Boris Johnson signs Brexit Withdrawal Agreement in historic moment for UK

Boris Johnson has signed the Brexit withdrawal agreement, marking the historic moment with a triumphant picture.

After three years of bitter dispute, the prime minister’s deal has officially become law after clearing all parliamentary hurdles and receiving royal assent yesterday.

Earlier on Friday, European leaders signed the document in Brussels before it was transported to London by train.

Today, the Conservative politician uploaded a picture of himself smiling at the camera as he put pen to paper with two Union Jack flags in the background.

Writing on Twitter, he claimed his signature ‘heralded a new chapter in Britain’s history’.

He said: ‘Today I have signed the Withdrawal Agreement for the UK to leave the EU on January 31st, honouring the democratic mandate of the British people.

‘This signature heralds a new chapter in our nation’s history.’

The moment was witnessed by EU and Foreign Office officials, including the PM’s Chief Negotiator David Frost, and Downing Street staff.

The Brexit bill still needs to be ratified by the EU but is expected to do so in time for the UK to leave as planned at 11pm on January 31.

The consent vote in the EU Parliament will take place on January 29.

Yesterday, Mr Johnson said the country would now ‘move forwards as one United Kingdom’.

He added: ‘At times it felt like we would never cross the Brexit finish line, but we’ve done it.

‘Now we can put the rancour and division of the past three years behind us and focus on delivering a bright, exciting future – with better hospitals and schools, safer streets and opportunity spread to every corner of our country.’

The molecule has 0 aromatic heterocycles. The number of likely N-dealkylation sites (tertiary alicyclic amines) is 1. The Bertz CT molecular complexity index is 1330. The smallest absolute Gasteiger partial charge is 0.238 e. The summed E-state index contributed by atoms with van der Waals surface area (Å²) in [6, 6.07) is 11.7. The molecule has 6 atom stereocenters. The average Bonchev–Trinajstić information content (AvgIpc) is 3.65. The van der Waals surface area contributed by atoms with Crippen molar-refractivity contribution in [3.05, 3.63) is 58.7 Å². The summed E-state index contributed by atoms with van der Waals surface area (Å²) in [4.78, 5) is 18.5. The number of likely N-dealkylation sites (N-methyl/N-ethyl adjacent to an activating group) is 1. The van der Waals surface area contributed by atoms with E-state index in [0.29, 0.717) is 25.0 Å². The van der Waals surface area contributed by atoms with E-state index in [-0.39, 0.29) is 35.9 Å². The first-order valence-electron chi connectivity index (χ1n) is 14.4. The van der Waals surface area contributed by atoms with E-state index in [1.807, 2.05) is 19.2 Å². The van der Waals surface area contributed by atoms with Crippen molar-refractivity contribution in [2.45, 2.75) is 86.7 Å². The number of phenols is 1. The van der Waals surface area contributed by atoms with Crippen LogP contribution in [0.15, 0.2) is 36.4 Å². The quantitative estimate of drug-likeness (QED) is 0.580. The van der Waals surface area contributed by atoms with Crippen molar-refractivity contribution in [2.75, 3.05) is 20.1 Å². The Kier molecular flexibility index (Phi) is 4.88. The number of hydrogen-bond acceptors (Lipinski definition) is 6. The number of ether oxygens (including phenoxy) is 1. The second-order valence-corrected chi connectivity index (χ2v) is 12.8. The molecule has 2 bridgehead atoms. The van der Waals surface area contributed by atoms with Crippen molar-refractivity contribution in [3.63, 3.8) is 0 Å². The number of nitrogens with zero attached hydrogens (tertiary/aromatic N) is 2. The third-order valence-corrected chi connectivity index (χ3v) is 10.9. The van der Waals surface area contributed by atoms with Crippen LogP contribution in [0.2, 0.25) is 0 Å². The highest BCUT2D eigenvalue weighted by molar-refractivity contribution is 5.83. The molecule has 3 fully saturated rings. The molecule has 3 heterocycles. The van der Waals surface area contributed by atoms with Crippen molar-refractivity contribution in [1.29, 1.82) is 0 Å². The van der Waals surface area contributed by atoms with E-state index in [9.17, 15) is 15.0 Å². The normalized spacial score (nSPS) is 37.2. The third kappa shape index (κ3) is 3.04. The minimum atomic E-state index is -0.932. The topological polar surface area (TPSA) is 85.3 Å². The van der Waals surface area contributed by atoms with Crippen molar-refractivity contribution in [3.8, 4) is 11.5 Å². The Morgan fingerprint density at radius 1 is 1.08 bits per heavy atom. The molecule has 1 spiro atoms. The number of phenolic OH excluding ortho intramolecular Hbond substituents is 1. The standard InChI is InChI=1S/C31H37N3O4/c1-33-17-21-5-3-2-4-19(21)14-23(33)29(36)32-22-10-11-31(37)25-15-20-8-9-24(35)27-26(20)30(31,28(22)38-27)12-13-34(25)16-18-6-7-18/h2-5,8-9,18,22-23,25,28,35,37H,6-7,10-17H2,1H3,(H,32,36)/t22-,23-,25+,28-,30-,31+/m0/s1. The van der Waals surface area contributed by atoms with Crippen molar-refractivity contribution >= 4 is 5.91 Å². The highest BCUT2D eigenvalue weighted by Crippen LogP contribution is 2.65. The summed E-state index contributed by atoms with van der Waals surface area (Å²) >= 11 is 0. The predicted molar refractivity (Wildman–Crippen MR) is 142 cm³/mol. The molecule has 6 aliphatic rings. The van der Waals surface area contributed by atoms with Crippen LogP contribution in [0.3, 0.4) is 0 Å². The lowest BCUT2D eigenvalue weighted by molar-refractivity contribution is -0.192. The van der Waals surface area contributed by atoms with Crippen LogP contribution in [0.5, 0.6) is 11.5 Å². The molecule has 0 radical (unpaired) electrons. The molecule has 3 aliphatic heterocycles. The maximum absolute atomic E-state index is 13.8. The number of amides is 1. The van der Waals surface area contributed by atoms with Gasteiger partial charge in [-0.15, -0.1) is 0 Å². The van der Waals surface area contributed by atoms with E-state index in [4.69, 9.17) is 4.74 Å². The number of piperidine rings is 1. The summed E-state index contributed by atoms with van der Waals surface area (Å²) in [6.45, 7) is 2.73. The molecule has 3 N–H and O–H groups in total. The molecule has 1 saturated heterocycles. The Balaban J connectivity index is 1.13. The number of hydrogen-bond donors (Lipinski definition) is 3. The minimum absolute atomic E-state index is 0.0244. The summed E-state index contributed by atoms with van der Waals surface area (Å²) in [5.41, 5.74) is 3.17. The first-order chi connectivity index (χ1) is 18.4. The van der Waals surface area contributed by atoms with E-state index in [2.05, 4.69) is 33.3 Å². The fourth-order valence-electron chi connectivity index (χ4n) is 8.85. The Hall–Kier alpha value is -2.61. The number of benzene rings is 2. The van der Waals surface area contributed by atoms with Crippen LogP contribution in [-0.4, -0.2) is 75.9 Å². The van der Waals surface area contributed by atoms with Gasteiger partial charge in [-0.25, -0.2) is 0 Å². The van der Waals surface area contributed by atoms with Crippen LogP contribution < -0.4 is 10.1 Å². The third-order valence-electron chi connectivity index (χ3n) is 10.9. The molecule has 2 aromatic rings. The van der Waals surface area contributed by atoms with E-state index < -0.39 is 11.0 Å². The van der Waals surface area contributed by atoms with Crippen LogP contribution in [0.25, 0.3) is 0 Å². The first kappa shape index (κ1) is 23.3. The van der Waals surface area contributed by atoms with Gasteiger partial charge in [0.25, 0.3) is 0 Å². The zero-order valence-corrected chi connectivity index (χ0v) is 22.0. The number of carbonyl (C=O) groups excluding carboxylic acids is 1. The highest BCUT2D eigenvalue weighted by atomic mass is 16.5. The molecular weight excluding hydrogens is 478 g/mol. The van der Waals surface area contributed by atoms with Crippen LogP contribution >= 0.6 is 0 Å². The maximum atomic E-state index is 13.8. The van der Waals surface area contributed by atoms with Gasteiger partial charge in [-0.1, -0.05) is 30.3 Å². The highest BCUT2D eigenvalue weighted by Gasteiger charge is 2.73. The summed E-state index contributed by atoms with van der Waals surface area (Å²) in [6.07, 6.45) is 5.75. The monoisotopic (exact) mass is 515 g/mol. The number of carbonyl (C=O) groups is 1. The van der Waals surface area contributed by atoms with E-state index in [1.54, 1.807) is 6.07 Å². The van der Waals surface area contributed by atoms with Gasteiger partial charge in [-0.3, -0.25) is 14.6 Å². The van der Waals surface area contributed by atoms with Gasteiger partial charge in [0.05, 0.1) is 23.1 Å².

The bill had passed with a large majority in the House of Commons after the Tory’s victory in the December election.

It then went to the Lords, where Peers voted in favour of five amendments over two days of debate, leading Mr Johnson’s new government to its first parliamentary defeats.

The amendments included protecting the rights of refugee children to join their families post-Brexit. Ministers claimed they supported the principle of the Dubs amendment but argued that the Brexit bill was not the right way to do it.


MPs were also defeated in the House of Lords on issues including EU workers’ right to have physical proof of their right to remain, the power of UK courts to diverge from EU law and the independence of the judiciary after the UK leaves the EU.

However, they were all overturned by the Commons to end the legislative tussle and send the bill to Queen Elizabeth for royal assent.

Once the UK leaves the EU, it will enter a transition period where it will follow the bloc’s rules and regulations while the terms of the future relationship are worked out.